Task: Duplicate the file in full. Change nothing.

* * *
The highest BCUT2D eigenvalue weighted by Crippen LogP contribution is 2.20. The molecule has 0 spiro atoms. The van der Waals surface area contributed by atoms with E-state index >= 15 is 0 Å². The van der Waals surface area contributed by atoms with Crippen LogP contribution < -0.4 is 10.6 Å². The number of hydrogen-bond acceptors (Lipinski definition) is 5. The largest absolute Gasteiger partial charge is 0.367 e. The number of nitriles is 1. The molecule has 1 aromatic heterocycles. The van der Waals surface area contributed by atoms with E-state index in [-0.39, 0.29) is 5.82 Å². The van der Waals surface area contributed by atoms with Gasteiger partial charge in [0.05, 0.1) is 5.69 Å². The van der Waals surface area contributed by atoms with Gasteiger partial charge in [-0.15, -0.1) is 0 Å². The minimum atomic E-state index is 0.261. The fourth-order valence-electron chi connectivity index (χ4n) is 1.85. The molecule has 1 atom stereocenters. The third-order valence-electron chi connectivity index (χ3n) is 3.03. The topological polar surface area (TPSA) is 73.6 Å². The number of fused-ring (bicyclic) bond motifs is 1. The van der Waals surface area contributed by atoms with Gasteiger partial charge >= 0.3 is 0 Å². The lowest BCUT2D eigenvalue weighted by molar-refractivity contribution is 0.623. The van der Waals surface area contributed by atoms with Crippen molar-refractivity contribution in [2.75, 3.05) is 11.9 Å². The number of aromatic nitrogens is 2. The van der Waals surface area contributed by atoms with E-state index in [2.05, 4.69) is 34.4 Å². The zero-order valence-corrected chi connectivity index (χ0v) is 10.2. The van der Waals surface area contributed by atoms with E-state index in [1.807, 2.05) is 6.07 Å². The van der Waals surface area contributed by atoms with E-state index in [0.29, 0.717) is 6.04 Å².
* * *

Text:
The highest BCUT2D eigenvalue weighted by Crippen LogP contribution is 2.20. The molecule has 0 spiro atoms. The van der Waals surface area contributed by atoms with E-state index >= 15 is 0 Å². The van der Waals surface area contributed by atoms with Crippen LogP contribution < -0.4 is 10.6 Å². The number of hydrogen-bond acceptors (Lipinski definition) is 5. The largest absolute Gasteiger partial charge is 0.367 e. The number of nitriles is 1. The molecule has 1 aromatic heterocycles. The van der Waals surface area contributed by atoms with E-state index in [-0.39, 0.29) is 5.82 Å². The van der Waals surface area contributed by atoms with Gasteiger partial charge in [0.05, 0.1) is 5.69 Å². The van der Waals surface area contributed by atoms with Gasteiger partial charge in [-0.15, -0.1) is 0 Å². The minimum atomic E-state index is 0.261. The fourth-order valence-electron chi connectivity index (χ4n) is 1.85. The molecule has 1 atom stereocenters. The third-order valence-electron chi connectivity index (χ3n) is 3.03. The topological polar surface area (TPSA) is 73.6 Å². The number of fused-ring (bicyclic) bond motifs is 1. The van der Waals surface area contributed by atoms with Gasteiger partial charge >= 0.3 is 0 Å². The lowest BCUT2D eigenvalue weighted by molar-refractivity contribution is 0.623. The van der Waals surface area contributed by atoms with Crippen molar-refractivity contribution in [2.75, 3.05) is 11.9 Å². The number of aromatic nitrogens is 2. The van der Waals surface area contributed by atoms with E-state index in [2.05, 4.69) is 34.4 Å². The zero-order valence-corrected chi connectivity index (χ0v) is 10.2. The van der Waals surface area contributed by atoms with E-state index in [1.807, 2.05) is 6.07 Å². The van der Waals surface area contributed by atoms with E-state index in [0.29, 0.717) is 6.04 Å².